D. 625. This work as Planès plays it becomes a rambling narrative—it is almost all forward movement, with few dramatic alterations of pacing or relative loudness. What dynamic changes do come along seem muted. The fourth and final movement is a bit more restive. We are told that, like D. 840 on the same disc, that D. 625 comes to us with a good deal of its material barely sketched out. This may or may not account for the recurring sense that we are in the presence of musing rather than statement.
D. 840. Whatever the cause, D. 840 also has a meandering, musing feel to it. Planès is clearly taken by its tentative, exploratory mood, happy to let it be what it is rather than to turn it into something more forceful and definitive. There are two long movements rather than the traditional four, which helps to reinforce the freeness we sense in the work.
D. 760. Wanderer Fantasy And here we are back to bold, mature, ‘finished' Schubert. Despite the title (taken from the second movement, which is based on a Schubert song, Der Wanderer), there is no hint of meandering or exploring here. A strong, clear, melodic line, dynamics that swell to near tempest proportions and then subside into lovely lyric passages which grow out of them thematically. A fine work to end this adventure on.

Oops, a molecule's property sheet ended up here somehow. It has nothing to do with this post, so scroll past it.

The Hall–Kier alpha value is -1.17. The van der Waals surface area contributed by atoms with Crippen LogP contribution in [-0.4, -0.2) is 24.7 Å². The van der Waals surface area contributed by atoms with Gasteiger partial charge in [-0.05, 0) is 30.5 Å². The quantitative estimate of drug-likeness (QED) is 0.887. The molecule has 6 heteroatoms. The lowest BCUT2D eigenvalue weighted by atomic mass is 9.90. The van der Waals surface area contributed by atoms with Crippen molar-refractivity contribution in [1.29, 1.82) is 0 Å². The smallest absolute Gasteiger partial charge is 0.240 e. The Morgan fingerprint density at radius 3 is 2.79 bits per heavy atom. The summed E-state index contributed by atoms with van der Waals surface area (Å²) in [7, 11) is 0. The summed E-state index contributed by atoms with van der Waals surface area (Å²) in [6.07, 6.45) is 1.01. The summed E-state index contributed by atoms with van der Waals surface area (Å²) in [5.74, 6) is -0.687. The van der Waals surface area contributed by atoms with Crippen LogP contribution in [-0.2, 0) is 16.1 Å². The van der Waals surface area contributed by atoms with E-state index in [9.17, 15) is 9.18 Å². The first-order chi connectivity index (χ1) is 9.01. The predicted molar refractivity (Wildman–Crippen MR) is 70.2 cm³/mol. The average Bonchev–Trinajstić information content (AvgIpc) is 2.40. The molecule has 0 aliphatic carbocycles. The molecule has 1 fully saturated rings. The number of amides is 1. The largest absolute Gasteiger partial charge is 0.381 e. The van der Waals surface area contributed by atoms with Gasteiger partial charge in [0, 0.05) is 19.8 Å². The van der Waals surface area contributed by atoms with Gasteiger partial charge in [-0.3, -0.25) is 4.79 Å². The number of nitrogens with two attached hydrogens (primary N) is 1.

This is one of the greatest traversals of a musical oeuvre I know of. It has transformed my sense of Schubert and elevated his music for piano to among my favorites. I urge you to enter the stream wherever you like. All I can promise is that if you do, you won't soon leave it.
System used for audition: Audio Note: CDT 2 II transport, Dac 4.1 Balanced, M6 preamplifier, Neiro 2A3 monoblock amplifier, AN-E/SPe loudspeakers with Sogon, AN-Vx, and Spx cabling.
Bob Neill, in addition to being an occasional equipment and regular music reviewer for Positive Feedback Online, is also proprietor of Amherst Audio in Amherst, Massachusetts, which sells equipment from Audio Note, Blue Circle, Manley Labs, and JM Reynaud, among others.